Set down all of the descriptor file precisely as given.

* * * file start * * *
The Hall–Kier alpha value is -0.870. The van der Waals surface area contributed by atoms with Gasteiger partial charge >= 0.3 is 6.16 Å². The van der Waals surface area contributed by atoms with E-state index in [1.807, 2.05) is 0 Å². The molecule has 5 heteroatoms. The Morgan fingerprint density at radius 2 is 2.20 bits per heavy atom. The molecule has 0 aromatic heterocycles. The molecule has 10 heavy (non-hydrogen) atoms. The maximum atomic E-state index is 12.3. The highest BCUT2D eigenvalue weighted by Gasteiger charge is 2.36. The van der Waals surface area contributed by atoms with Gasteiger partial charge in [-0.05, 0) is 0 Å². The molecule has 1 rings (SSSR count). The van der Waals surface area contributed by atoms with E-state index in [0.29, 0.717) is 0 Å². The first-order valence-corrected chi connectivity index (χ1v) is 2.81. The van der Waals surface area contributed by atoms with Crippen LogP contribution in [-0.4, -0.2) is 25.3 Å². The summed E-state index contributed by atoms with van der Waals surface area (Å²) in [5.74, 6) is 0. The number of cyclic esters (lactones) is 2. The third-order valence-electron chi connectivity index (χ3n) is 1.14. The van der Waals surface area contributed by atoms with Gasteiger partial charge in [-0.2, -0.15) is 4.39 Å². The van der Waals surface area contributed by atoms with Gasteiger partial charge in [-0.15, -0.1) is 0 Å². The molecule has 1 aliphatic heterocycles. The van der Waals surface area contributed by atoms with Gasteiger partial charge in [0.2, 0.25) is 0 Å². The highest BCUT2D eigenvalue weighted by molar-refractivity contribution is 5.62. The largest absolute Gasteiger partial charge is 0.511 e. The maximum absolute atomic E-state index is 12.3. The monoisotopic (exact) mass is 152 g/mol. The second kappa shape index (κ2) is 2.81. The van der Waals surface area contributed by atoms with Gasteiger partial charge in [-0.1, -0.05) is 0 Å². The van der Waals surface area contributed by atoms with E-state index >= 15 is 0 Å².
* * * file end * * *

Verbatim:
The Hall–Kier alpha value is -0.870. The van der Waals surface area contributed by atoms with Gasteiger partial charge >= 0.3 is 6.16 Å². The van der Waals surface area contributed by atoms with E-state index in [1.807, 2.05) is 0 Å². The molecule has 5 heteroatoms. The Morgan fingerprint density at radius 2 is 2.20 bits per heavy atom. The molecule has 0 aromatic heterocycles. The molecule has 10 heavy (non-hydrogen) atoms. The maximum atomic E-state index is 12.3. The highest BCUT2D eigenvalue weighted by Gasteiger charge is 2.36. The van der Waals surface area contributed by atoms with Gasteiger partial charge in [-0.05, 0) is 0 Å². The molecule has 1 rings (SSSR count). The van der Waals surface area contributed by atoms with E-state index in [0.29, 0.717) is 0 Å². The first-order valence-corrected chi connectivity index (χ1v) is 2.81. The van der Waals surface area contributed by atoms with Crippen LogP contribution in [-0.4, -0.2) is 25.3 Å². The summed E-state index contributed by atoms with van der Waals surface area (Å²) in [5.74, 6) is 0. The number of cyclic esters (lactones) is 2. The third-order valence-electron chi connectivity index (χ3n) is 1.14. The van der Waals surface area contributed by atoms with Gasteiger partial charge in [-0.2, -0.15) is 4.39 Å². The van der Waals surface area contributed by atoms with Gasteiger partial charge in [-0.15, -0.1) is 0 Å². The molecule has 1 aliphatic heterocycles. The van der Waals surface area contributed by atoms with Gasteiger partial charge in [0.2, 0.25) is 0 Å². The highest BCUT2D eigenvalue weighted by molar-refractivity contribution is 5.62. The largest absolute Gasteiger partial charge is 0.511 e. The maximum absolute atomic E-state index is 12.3. The monoisotopic (exact) mass is 152 g/mol. The second kappa shape index (κ2) is 2.81. The van der Waals surface area contributed by atoms with Gasteiger partial charge in [-0.1, -0.05) is 0 Å². The van der Waals surface area contributed by atoms with E-state index >= 15 is 0 Å².